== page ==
The United States as a World Power

Mr. E. D. Mead spoke last night on "The United States as a World Power" under the auspices of the Patria Society in the Assembly Room of the Union.

Mr. Mead said that the early statesmen set a high ideal for this country as a world power,--an ideal which the country has cherished until today it is the greatest among the family of nations.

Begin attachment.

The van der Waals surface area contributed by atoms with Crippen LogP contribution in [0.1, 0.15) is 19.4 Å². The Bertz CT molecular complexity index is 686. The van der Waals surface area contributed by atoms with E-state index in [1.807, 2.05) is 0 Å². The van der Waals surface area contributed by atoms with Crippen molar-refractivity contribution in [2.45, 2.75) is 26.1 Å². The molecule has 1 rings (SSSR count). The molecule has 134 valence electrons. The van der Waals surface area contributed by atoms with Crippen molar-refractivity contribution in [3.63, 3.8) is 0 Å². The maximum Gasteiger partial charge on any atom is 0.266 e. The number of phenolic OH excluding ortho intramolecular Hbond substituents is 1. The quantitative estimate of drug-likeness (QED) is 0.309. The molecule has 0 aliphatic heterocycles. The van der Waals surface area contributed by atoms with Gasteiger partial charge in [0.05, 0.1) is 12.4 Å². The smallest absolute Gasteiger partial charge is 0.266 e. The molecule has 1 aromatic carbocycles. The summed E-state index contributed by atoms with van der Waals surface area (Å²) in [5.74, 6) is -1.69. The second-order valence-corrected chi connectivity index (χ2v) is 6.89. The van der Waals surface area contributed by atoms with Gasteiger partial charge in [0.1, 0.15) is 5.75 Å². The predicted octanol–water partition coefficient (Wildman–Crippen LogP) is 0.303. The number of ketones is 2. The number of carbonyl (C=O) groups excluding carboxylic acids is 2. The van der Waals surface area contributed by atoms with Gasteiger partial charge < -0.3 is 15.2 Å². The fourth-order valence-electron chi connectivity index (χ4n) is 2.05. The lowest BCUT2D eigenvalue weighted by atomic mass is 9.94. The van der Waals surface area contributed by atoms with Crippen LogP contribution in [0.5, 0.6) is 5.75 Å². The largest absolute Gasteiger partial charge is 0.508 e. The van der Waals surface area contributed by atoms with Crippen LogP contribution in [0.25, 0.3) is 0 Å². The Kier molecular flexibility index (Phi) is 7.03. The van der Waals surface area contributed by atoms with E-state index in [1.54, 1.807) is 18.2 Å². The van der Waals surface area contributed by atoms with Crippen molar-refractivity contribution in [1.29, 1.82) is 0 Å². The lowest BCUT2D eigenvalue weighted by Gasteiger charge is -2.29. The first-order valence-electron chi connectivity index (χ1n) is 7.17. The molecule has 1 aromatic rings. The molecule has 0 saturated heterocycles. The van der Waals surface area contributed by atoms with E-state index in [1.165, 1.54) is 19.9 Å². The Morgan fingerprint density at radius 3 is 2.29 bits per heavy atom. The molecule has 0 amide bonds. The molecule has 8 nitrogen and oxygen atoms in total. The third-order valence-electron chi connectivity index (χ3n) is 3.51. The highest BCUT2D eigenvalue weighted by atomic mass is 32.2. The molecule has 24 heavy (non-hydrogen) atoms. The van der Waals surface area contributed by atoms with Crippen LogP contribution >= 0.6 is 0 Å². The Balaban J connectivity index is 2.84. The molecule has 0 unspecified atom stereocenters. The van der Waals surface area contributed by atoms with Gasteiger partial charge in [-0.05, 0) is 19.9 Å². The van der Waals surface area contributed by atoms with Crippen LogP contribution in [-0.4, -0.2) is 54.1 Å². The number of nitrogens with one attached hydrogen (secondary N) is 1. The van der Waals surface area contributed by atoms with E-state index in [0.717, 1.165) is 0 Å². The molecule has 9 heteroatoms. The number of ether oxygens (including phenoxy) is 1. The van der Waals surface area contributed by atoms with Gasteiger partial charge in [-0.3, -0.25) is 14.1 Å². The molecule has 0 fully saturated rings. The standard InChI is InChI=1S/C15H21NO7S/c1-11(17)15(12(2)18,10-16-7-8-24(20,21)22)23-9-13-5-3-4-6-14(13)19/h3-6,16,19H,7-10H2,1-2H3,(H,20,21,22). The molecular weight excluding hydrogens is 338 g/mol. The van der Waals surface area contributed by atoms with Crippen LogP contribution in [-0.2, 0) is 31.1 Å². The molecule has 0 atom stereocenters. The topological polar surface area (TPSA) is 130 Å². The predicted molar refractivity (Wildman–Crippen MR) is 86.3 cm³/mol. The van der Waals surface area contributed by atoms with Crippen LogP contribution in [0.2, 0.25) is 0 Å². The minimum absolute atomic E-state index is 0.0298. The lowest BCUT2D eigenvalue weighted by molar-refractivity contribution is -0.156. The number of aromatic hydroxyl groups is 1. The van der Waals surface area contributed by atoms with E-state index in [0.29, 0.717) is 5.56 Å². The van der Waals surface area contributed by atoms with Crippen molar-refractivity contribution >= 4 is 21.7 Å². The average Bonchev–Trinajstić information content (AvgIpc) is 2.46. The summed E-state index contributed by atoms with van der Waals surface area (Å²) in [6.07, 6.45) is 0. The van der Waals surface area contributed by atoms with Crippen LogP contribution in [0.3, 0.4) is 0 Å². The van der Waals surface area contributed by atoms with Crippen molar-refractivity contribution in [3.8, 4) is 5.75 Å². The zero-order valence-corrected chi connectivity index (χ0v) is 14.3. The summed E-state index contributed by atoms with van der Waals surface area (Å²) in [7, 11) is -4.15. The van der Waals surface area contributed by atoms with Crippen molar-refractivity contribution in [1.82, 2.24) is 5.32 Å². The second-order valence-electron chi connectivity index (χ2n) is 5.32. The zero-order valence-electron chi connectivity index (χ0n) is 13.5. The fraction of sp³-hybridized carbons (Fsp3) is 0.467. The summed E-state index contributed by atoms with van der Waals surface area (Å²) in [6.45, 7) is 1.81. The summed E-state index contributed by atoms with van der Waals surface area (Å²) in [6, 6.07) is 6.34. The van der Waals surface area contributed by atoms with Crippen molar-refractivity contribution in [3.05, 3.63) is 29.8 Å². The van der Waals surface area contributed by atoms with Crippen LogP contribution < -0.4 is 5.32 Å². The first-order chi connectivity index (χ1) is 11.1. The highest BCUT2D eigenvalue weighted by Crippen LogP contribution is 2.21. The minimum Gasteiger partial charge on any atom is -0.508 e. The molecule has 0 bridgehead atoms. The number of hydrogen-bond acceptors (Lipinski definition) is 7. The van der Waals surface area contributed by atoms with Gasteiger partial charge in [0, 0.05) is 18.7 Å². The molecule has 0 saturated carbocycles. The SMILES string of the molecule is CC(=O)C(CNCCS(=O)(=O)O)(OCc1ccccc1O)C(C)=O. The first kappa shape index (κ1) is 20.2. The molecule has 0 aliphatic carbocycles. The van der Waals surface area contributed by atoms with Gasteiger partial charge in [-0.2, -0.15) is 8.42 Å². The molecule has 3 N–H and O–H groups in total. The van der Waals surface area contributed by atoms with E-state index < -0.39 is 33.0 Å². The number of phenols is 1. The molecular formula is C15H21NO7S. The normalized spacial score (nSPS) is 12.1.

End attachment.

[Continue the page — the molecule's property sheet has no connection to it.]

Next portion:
It was not the sinking of a few second-class Spanish gunboats that brought the United States into prominence within the last few decades, but the immense influence which the country has exerted upon other nations. The American Revolution taught England how to treat her colonies, so that they are today most loyal to her. The Constitution has had a momentous influence upon every country in the world. Immediately after its framing, South and Central America and Mexico became republics, modelling their constitutions after that of this country. Another republican and spiritual influence upon foreign nations has been the formation of cosmopolitan clubs in the American universities, and the fraternizing in the United States of all nations. Indeed, America itself is a great cosmopolitan club.